Biomineralization in Newly Settled Recruits of the Scleractinian Coral Pocillopora damicornis

Wednesday, 17 December 2014: 11:05 AM
Anders Meibom1, Melany Gilis1, Isabelle Domart-Coulon2, Olivier Grauby3, Jaroslaw Stolarski4 and Alain Baronnet3, (1)EPFL Swiss Federal Institute of Technology Lausanne, Lausanne, Switzerland, (2)MNHN National Museum of Natural History Paris, Paris, France, (3)Aix Marseille University, Marseille Cedex 03, France, (4)Polish Academy of Sciences, Institute of Paleobiology, Warsaw, Poland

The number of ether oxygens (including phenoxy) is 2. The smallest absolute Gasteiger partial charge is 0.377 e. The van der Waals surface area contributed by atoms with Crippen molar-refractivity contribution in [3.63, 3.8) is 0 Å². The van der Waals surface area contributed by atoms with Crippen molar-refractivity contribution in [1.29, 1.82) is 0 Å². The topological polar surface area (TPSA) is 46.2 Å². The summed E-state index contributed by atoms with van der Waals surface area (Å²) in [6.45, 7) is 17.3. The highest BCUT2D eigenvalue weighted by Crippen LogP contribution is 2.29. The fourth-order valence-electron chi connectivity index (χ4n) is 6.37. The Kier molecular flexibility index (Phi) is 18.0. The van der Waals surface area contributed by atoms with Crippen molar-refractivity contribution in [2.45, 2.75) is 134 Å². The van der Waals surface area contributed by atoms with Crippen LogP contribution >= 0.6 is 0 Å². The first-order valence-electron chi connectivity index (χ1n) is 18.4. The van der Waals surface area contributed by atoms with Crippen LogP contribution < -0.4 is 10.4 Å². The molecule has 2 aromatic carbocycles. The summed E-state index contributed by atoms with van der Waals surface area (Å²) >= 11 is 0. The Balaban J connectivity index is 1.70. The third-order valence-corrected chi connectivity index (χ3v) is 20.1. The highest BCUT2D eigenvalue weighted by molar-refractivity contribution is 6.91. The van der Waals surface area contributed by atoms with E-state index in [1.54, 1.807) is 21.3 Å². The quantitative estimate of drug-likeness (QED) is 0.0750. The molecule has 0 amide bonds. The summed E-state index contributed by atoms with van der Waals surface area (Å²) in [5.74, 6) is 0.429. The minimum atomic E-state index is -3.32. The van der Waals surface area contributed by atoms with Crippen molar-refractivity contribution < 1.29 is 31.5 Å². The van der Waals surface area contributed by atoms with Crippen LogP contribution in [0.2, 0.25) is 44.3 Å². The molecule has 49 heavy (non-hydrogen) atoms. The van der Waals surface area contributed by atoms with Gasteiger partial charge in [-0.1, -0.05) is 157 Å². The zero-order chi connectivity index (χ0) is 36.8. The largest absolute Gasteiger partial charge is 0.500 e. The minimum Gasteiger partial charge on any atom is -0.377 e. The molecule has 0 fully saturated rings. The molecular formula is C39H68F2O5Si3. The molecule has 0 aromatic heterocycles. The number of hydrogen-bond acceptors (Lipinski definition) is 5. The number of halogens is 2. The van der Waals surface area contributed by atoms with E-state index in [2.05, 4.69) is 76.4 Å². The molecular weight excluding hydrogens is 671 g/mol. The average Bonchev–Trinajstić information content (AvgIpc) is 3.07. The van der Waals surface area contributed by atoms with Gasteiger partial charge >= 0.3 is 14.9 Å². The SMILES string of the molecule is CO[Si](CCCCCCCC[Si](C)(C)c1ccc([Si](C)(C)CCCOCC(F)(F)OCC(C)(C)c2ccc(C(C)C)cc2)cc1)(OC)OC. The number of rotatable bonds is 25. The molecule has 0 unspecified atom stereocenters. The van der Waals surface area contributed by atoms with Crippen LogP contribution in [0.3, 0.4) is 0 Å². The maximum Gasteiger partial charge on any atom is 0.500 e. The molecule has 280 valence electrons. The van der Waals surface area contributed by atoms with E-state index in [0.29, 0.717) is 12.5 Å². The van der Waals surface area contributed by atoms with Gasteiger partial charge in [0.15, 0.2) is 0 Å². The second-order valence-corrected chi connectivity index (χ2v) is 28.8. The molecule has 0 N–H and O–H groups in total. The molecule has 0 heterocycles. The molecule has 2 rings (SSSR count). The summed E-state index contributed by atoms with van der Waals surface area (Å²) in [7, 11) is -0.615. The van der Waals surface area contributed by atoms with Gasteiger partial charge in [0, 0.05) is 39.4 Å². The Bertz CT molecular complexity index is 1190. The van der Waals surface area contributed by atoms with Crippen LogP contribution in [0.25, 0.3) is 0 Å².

Calcium carbonate biomineralization of scleractinian coral recruits is fundamental to the construction of reefs and their survival under stress from global and local environmental change. Establishing a baseline for how normal, healthy coral recruits initiate skeletal formation is therefore warranted. We present a multiscale, microscopic and spectroscopic investigation of skeletal elements deposited by Pocillopora damicornis recruits, from 12 h to 22 days after settlement in aquarium on a flat substrate. Six growth stages are defined, primarily based on appearance and morphology of successively deposited skeletal structures, with the following average formation timescales: A (<24 h), B (24–36 h), C (36–48 h), D (48– 72 h), E (72–96 h), and F (>10 days). Raman and energy dispersive X-ray spectroscopy indicate the presence of calcite among the earliest components of the basal plate, which consist of micrometer-sized, rod-shaped crystals with rhom- boidal habit. All later CaCO3 skeletal structures are composed exclusively of aragonite. High-resolution scanning electron microscopy reveals that, externally, all CaCO3 deposits consist of <100 nm granular units. Fusiform, dumbbell-like, and semispherulitic structures, 25–35 mm in longest dimension, occur only during the earliest stages (Stages A–C), with morphologies similar to structures formed abiotically or induced by organics in in vitro carbonate crystallization experiments. All other skeletal structures of the basal plate are composed of vertically extending lamellar bundles of granules. From Stage D, straight fibrils, 40–45 nm in width and presumably of organic composition, form bridges between these aragonitic bundles emerging from the growing front of fusing skeletal structures. Our results show a clear evolution in the coral polyp biomineralization process as the carbonate structures develop toward those characterizing the adult skeleton.